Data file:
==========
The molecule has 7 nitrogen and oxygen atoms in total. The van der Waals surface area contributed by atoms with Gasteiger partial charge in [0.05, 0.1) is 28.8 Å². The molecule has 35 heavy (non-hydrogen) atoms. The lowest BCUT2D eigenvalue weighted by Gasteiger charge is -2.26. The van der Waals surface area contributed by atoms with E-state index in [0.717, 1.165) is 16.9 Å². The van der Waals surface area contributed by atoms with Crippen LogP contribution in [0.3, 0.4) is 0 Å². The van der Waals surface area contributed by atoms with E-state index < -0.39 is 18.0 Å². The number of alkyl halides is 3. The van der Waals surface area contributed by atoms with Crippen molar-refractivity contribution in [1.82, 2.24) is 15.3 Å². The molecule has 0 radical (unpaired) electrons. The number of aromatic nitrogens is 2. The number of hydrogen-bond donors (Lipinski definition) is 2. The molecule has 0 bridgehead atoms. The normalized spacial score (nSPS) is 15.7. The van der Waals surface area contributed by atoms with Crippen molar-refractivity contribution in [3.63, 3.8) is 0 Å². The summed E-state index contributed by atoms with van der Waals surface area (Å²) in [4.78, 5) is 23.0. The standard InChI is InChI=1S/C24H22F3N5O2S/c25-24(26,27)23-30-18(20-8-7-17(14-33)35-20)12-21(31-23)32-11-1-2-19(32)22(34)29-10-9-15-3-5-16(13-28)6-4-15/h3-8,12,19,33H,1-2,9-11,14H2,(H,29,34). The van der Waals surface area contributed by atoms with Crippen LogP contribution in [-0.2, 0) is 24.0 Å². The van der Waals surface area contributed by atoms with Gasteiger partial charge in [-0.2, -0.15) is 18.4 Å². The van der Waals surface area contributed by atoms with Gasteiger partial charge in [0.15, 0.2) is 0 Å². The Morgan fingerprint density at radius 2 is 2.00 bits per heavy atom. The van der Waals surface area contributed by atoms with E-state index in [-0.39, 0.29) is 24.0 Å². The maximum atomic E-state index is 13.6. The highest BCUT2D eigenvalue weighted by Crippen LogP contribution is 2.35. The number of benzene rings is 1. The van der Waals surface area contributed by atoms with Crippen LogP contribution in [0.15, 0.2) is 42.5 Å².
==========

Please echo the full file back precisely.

The molecule has 7 nitrogen and oxygen atoms in total. The van der Waals surface area contributed by atoms with Gasteiger partial charge in [0.05, 0.1) is 28.8 Å². The molecule has 35 heavy (non-hydrogen) atoms. The lowest BCUT2D eigenvalue weighted by Gasteiger charge is -2.26. The van der Waals surface area contributed by atoms with E-state index in [0.717, 1.165) is 16.9 Å². The van der Waals surface area contributed by atoms with Crippen LogP contribution in [0.3, 0.4) is 0 Å². The van der Waals surface area contributed by atoms with E-state index < -0.39 is 18.0 Å². The number of alkyl halides is 3. The van der Waals surface area contributed by atoms with Crippen molar-refractivity contribution in [1.82, 2.24) is 15.3 Å². The molecule has 0 radical (unpaired) electrons. The number of aromatic nitrogens is 2. The number of hydrogen-bond donors (Lipinski definition) is 2. The molecule has 0 bridgehead atoms. The normalized spacial score (nSPS) is 15.7. The van der Waals surface area contributed by atoms with Crippen molar-refractivity contribution in [3.63, 3.8) is 0 Å². The summed E-state index contributed by atoms with van der Waals surface area (Å²) in [4.78, 5) is 23.0. The standard InChI is InChI=1S/C24H22F3N5O2S/c25-24(26,27)23-30-18(20-8-7-17(14-33)35-20)12-21(31-23)32-11-1-2-19(32)22(34)29-10-9-15-3-5-16(13-28)6-4-15/h3-8,12,19,33H,1-2,9-11,14H2,(H,29,34). The van der Waals surface area contributed by atoms with Crippen LogP contribution in [-0.2, 0) is 24.0 Å². The van der Waals surface area contributed by atoms with Gasteiger partial charge in [-0.2, -0.15) is 18.4 Å². The van der Waals surface area contributed by atoms with Gasteiger partial charge in [0.15, 0.2) is 0 Å². The Morgan fingerprint density at radius 2 is 2.00 bits per heavy atom. The van der Waals surface area contributed by atoms with E-state index in [-0.39, 0.29) is 24.0 Å². The maximum atomic E-state index is 13.6. The highest BCUT2D eigenvalue weighted by Crippen LogP contribution is 2.35. The number of benzene rings is 1. The van der Waals surface area contributed by atoms with Crippen LogP contribution in [0.15, 0.2) is 42.5 Å².